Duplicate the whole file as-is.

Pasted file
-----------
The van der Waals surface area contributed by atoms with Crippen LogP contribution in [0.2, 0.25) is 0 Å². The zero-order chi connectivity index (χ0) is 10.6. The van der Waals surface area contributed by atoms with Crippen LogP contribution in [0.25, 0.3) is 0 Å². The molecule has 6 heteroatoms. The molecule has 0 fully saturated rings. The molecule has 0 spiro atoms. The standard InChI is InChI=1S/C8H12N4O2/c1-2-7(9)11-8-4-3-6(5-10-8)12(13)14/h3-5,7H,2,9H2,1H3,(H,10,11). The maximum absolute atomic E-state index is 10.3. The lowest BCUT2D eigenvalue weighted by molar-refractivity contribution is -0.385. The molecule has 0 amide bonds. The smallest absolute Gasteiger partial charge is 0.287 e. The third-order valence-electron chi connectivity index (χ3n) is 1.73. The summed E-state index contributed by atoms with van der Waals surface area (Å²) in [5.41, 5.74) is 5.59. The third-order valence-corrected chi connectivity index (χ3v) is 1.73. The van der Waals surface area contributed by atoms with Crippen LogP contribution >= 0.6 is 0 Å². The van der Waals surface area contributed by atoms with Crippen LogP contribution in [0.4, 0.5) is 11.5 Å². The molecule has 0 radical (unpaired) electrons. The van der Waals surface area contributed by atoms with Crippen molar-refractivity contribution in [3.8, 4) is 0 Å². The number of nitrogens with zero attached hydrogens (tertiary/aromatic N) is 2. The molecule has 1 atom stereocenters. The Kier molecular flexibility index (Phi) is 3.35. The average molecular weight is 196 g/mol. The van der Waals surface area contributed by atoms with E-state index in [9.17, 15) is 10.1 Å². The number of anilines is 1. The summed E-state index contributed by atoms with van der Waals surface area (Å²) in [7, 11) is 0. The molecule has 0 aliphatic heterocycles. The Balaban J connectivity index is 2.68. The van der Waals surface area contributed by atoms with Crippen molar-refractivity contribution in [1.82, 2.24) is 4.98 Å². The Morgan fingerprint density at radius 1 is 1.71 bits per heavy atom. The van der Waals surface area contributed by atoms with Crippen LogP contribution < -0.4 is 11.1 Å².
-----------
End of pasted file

The van der Waals surface area contributed by atoms with Crippen LogP contribution in [0.2, 0.25) is 0 Å². The zero-order chi connectivity index (χ0) is 10.6. The van der Waals surface area contributed by atoms with Crippen LogP contribution in [0.25, 0.3) is 0 Å². The molecule has 6 heteroatoms. The molecule has 0 fully saturated rings. The molecule has 0 spiro atoms. The standard InChI is InChI=1S/C8H12N4O2/c1-2-7(9)11-8-4-3-6(5-10-8)12(13)14/h3-5,7H,2,9H2,1H3,(H,10,11). The maximum absolute atomic E-state index is 10.3. The lowest BCUT2D eigenvalue weighted by molar-refractivity contribution is -0.385. The molecule has 0 amide bonds. The smallest absolute Gasteiger partial charge is 0.287 e. The third-order valence-electron chi connectivity index (χ3n) is 1.73. The summed E-state index contributed by atoms with van der Waals surface area (Å²) in [5.41, 5.74) is 5.59. The third-order valence-corrected chi connectivity index (χ3v) is 1.73. The van der Waals surface area contributed by atoms with Crippen LogP contribution >= 0.6 is 0 Å². The van der Waals surface area contributed by atoms with Crippen LogP contribution in [0.4, 0.5) is 11.5 Å². The molecule has 0 radical (unpaired) electrons. The van der Waals surface area contributed by atoms with Crippen molar-refractivity contribution in [3.8, 4) is 0 Å². The number of nitrogens with zero attached hydrogens (tertiary/aromatic N) is 2. The molecule has 1 atom stereocenters. The Kier molecular flexibility index (Phi) is 3.35. The average molecular weight is 196 g/mol. The van der Waals surface area contributed by atoms with E-state index in [9.17, 15) is 10.1 Å². The number of anilines is 1. The summed E-state index contributed by atoms with van der Waals surface area (Å²) in [7, 11) is 0. The molecule has 0 aliphatic heterocycles. The Balaban J connectivity index is 2.68. The van der Waals surface area contributed by atoms with Crippen molar-refractivity contribution in [1.82, 2.24) is 4.98 Å². The Morgan fingerprint density at radius 1 is 1.71 bits per heavy atom. The van der Waals surface area contributed by atoms with Crippen LogP contribution < -0.4 is 11.1 Å².